I had a fascinating discussion with one of my quasi-bosses today. He came over from India the better part of two decades ago. Somehow, our conversation turned to the sad marital statistics in this country these days. Being an old-school Hindu, his marriage was arranged with a woman he didn't even know at the time.
Such marriages, while not unheard of here, are quite alien to most homegrown Americans. Who could imagine leaving such an important decision to the judgment of, well, anyone else?
It's certainly intimidating, but in India, trust and obedience are still more highly valued than they are here, so I'm sure there's a lot less angst about ending up with someone who turns out to be a bad match, and while parents sometimes make bad calls, I imagine the rate of bad matches revealing themselves in the first five years of marriage is probably far lower than 50%. They have fights now and then, too, but occasional marital stress just makes them normal, like the rest of us. Somehow, they keep on keepin' on.
I think there's something to this old school stuff, and I don't mean the higher stigma of divorce, although there's something to be said for being reluctant to just give up when things get tougher than you expect.
Imagine yourself being presented with a marriage arrangement. The people who know you best have selected someone for you to build a life with, someone brought in by the people who know her or him best, someone who has the same expectations and reservations. While you may lack the motivation to bond of a preexisting relationship, you also lack the illusion that whatever feelings you happen to have right now constitute all the foundation and effort needed to make a marriage work. You're not going into it just to up the ante on commitment as a sign of love. You're not going into it just looking for a legal rubber stamp on whatever you're already doing with your girlfriend or boyfriend.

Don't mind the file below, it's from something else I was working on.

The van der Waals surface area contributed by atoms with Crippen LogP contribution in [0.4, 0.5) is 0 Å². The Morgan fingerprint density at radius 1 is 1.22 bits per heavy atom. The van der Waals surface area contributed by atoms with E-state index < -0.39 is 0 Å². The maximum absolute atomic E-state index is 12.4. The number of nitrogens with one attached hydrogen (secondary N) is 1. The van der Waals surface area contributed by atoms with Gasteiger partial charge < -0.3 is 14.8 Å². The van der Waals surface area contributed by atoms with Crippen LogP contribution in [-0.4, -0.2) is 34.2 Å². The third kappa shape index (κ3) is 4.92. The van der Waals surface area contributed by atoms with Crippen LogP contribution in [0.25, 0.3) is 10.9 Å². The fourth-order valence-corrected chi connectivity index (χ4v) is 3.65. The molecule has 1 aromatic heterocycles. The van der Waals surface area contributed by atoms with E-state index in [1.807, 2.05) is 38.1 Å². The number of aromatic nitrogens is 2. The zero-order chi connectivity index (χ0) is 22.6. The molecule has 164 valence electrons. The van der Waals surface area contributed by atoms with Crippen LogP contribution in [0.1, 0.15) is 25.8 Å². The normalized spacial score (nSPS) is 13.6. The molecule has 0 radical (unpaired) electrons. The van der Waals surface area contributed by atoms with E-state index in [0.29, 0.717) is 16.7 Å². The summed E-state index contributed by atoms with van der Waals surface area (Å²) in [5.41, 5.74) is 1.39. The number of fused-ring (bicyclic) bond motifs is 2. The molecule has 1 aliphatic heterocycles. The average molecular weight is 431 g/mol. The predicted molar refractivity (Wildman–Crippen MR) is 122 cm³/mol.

What you are doing is going into marriage knowing what its purpose is. Sure, Americans might have a head start on the unitive angle, in practice if not in principle, but people like my quasi-boss harbor few to no misconceptions about the importance of the procreative angle.
I'm not saying we have to start arranging all our marriages, but I think we could learn something about the way the marital priorities are emphasized. Something all too easily forgotten in western society.